All of us are woven—influences and experiences entwined. In this photo essay of interns and mentors, photographer John Jacks captures this idea. "As I hand-wove these images, the portraits took on a new narrative dimension. Each tuck and overlap adds character and nuance. Never perfect, but always unique—like us. This process symbolizes the impact of Urban Alliance: A community coming together behind each intern, inspiring growth, curiosity and professional development. Each individual is layered and intricate—we play important roles in each other's lives and it's critical that we are intentional about playing our parts well." ~ John Jacks, Photographer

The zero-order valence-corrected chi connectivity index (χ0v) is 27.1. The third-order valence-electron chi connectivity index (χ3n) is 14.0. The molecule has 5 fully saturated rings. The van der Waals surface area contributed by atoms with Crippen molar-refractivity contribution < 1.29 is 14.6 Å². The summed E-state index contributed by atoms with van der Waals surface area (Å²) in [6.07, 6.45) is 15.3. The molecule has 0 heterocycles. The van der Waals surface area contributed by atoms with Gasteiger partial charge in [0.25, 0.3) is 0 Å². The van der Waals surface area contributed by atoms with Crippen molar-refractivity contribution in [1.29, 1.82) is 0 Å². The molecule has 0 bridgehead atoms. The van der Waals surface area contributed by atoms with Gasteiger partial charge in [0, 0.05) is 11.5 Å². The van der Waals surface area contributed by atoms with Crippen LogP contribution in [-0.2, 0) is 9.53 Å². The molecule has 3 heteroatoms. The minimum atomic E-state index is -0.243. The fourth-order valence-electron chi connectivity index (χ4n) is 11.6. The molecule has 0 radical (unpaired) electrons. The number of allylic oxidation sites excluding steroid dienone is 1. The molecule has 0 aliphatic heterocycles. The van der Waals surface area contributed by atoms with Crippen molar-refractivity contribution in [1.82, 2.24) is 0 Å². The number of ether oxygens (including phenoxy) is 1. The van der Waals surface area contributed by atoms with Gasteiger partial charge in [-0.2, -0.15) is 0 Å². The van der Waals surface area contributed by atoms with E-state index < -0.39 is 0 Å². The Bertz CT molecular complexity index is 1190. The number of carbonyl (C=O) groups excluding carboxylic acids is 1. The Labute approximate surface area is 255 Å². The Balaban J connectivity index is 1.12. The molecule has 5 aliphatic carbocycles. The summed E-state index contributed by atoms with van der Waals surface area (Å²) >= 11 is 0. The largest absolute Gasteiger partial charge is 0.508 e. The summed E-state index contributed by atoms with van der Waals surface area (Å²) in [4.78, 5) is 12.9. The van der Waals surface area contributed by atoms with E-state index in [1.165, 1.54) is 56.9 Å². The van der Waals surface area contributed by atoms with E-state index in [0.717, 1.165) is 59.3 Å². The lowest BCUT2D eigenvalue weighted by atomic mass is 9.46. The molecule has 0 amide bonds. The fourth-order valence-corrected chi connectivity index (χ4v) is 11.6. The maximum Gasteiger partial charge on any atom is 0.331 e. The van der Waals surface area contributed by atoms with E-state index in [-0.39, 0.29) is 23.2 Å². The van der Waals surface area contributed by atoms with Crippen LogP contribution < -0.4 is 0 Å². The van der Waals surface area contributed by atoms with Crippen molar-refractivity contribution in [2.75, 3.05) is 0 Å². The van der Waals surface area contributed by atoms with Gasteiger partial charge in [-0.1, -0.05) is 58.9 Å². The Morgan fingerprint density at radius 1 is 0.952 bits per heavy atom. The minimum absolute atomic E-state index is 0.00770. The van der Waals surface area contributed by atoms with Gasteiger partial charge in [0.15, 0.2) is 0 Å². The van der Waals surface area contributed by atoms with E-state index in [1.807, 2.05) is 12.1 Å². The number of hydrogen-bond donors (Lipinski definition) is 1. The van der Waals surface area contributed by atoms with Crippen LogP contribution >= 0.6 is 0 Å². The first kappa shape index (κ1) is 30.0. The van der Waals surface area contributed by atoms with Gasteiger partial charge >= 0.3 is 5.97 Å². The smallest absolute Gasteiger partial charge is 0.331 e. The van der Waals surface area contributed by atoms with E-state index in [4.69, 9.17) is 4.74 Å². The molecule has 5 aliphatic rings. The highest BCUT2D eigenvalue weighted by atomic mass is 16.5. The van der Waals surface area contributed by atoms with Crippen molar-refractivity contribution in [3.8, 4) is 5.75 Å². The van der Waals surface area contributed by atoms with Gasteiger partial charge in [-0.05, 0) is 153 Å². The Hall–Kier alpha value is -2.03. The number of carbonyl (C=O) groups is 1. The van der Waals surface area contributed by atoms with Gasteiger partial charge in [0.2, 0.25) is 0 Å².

All of us are woven—influences and experiences entwined. In this photo essay of interns and mentors, photographer John Jacks captures this idea.
It Goes Both Ways
What interns don't know is that they are teaching as much as they are learning; the urban alliance experience is transformative and invaluable for job partners and mentors as well.
More than 80% of job partners renew their partnership with Urban Alliance. “D.C. is a part of a region that has some huge challenges, and one is employment,” Cole said. “If you are bold enough to do business in this region, be bold enough to host a student and stand as a mentor with them.”
BitterSweet spoke to some recent interns, mentors and corporate partners to hear about their experience in their own words:
Ellice & Chelsea